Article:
“Identifying the different factors that determine different T cell states and therefore their function helps us understand if T cells will be able or not to fight viral infections or tumor growth, and if they will be able or not to provide long-term protection,” says the study’s first author James Scott-Browne, a postdoctoral fellow in the laboratory of Anjana Rao, a professor in the Division of Signaling and Gene Expression. “We may be able to revert the exhaustion phenotype of T cells and render them better able to fight tumors or chronic viral infections such as HIV, or generate better memory cells in response to vaccines.”
When viruses invade or cells turn malignant, the immune system mobilizes a small cohort of naïve or immature CD8 T cells, a crucial subdivision of the immune system charged with killing virus-infected and cancerous cells. Upon activation, they mature and proliferate exponentially into highly specific effector T cells that eliminate virus-infected or otherwise compromised cells. After their job is done, most effector T cells die leaving behind only a small contingent of memory T cell that confer long-term protection.
In the face of chronic viral infections such as hepatitis and HIV as well as certain types of cancers, however, activated CD8 T cells are unable to gain the upper hand and clear the threat. As a result, CD8 T cells start to express inhibitory cell surface receptors that transmit inhibitory signals into the cell establishing a negative feedback loop. The mechanism is designed to prevent excessive immune responses from taking hold but it leaves CD8 T cells unable to fight foreign invaders effectively and forces them into a state known as “T cell exhaustion.”
In earlier work, Rao and her team had pinpointed a transcription factor known as NFAT as the molecular linchpin that orchestrates T cell activation and exhaustion. When the T cell receptor on the surface of CD8 T cells recognizes a foreign protein, it kicks off a signaling cascade that culminates in the activation of NFAT and its partner AP-1.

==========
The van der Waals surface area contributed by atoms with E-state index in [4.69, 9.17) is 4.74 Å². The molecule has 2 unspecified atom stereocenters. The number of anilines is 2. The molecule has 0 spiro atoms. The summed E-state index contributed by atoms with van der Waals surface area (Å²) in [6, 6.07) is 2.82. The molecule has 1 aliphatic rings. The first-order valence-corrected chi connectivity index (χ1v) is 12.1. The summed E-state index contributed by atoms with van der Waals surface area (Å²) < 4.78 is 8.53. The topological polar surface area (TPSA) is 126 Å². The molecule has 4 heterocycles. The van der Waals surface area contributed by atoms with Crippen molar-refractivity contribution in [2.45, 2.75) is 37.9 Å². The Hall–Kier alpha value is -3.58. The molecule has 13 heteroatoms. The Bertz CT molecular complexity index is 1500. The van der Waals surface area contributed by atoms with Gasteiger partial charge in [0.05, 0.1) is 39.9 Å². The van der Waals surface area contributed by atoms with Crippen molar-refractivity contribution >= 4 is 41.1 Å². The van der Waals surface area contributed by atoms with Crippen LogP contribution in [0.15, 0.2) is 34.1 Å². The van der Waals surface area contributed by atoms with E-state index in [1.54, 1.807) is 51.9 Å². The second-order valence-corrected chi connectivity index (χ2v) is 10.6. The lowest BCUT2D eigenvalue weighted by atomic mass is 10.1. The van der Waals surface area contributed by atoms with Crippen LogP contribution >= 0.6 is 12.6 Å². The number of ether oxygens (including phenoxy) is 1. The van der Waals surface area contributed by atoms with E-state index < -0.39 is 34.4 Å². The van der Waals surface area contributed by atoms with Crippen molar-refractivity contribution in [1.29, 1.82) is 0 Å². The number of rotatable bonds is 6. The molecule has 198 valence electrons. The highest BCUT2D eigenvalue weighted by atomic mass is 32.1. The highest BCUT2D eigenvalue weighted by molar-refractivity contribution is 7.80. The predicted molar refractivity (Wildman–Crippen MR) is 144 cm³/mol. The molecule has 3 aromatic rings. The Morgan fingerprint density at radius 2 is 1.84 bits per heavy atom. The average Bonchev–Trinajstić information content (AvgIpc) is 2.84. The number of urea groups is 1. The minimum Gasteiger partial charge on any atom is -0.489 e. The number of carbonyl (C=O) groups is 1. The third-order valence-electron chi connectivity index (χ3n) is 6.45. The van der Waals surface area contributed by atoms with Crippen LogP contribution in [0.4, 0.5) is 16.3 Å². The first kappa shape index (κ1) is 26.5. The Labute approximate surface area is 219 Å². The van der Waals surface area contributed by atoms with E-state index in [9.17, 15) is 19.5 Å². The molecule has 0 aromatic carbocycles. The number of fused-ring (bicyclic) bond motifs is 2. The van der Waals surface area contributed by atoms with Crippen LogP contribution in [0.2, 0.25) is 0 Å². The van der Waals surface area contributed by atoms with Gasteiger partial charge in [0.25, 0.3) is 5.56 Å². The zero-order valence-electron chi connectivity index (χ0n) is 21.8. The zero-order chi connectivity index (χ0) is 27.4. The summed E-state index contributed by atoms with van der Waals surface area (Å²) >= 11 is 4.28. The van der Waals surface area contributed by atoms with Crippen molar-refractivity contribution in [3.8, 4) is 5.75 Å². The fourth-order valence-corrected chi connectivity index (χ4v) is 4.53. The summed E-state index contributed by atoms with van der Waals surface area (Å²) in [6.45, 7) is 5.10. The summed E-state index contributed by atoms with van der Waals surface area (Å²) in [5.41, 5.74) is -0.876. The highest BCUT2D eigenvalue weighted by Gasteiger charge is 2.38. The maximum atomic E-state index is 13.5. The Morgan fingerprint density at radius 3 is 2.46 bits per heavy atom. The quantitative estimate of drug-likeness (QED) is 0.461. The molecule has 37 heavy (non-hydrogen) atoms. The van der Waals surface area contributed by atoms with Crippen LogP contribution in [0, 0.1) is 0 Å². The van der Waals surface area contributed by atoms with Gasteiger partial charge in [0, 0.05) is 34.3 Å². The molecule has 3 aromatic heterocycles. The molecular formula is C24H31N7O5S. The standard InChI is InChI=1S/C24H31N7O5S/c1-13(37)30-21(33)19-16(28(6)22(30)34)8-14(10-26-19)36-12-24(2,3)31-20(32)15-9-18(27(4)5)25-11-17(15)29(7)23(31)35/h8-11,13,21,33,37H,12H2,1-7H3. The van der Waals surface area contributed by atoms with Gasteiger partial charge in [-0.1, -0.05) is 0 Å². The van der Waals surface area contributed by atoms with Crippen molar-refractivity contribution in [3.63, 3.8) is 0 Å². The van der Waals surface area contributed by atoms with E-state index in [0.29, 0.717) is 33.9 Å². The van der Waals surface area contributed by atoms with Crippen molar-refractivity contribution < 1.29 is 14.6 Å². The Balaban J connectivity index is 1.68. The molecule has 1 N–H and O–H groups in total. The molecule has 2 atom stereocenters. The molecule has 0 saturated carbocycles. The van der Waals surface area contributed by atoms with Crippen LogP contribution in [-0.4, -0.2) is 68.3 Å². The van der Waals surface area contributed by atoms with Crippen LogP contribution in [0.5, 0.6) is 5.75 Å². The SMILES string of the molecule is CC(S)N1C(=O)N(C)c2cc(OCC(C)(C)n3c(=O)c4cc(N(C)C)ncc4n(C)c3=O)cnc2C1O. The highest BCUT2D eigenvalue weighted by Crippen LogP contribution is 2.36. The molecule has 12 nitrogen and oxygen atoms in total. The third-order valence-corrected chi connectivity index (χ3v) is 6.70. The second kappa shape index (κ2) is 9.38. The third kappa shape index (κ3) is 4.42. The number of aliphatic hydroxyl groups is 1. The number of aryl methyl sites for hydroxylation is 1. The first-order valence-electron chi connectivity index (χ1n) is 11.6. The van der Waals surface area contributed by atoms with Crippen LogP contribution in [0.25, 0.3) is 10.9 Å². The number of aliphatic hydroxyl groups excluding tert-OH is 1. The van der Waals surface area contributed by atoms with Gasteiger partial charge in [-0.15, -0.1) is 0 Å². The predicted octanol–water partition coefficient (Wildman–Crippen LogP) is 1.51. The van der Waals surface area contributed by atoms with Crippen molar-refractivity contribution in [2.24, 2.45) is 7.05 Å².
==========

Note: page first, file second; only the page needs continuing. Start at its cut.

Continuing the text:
Together, the pair binds to regulatory regions in the genome and initiates a genetic program that activates T cells and readies them to fight cancer and viral infections. When acting on its own, NFAT shifts the equilibrium from an activated to an exhausted state by binding to a different subset of regulatory regions within the genome, impairing the immune system’s response to tumors and infection.
The current study expands the previous experiments, which were largely based on lab-grown T cells, to T cells isolated from mice with acute or chronic viral infections. It centered on a powerful methodology known as ATAC-seq, which pinpoints “open” or accessible stretches of chromatin. Chromatin is the sum total of genomic DNA and all associated proteins, which not only packages and condenses DNA but also helps control gene expression by giving or denying access to transcription factors. Knowing which regulatory sites in the genome are open for business allows scientists to conclude which transcription factors play a role in certain biological processes.
“We showed that when naïve cells are transformed into effector cells, there are big changes in the regions of chromatin near the genes that determine an “activated fate,” explains co-lead author Renata Pereira, formerly a postdoctoral researcher in the Rao laboratory, and now an assistant professor at the Universidade Federal do Rio de Janeiro in Brazil. “In contrast the chromatin structure of effector cells is quite similar to that in memory or exhausted cells, suggesting that the differences in the functions of these cell types depend mostly on the action of transcription factors that bind the already open chromatin regions. So transcription factors could be a more interesting target to modulate the function of T cells than proteins that modulate if the chromatin is more or less accessible.”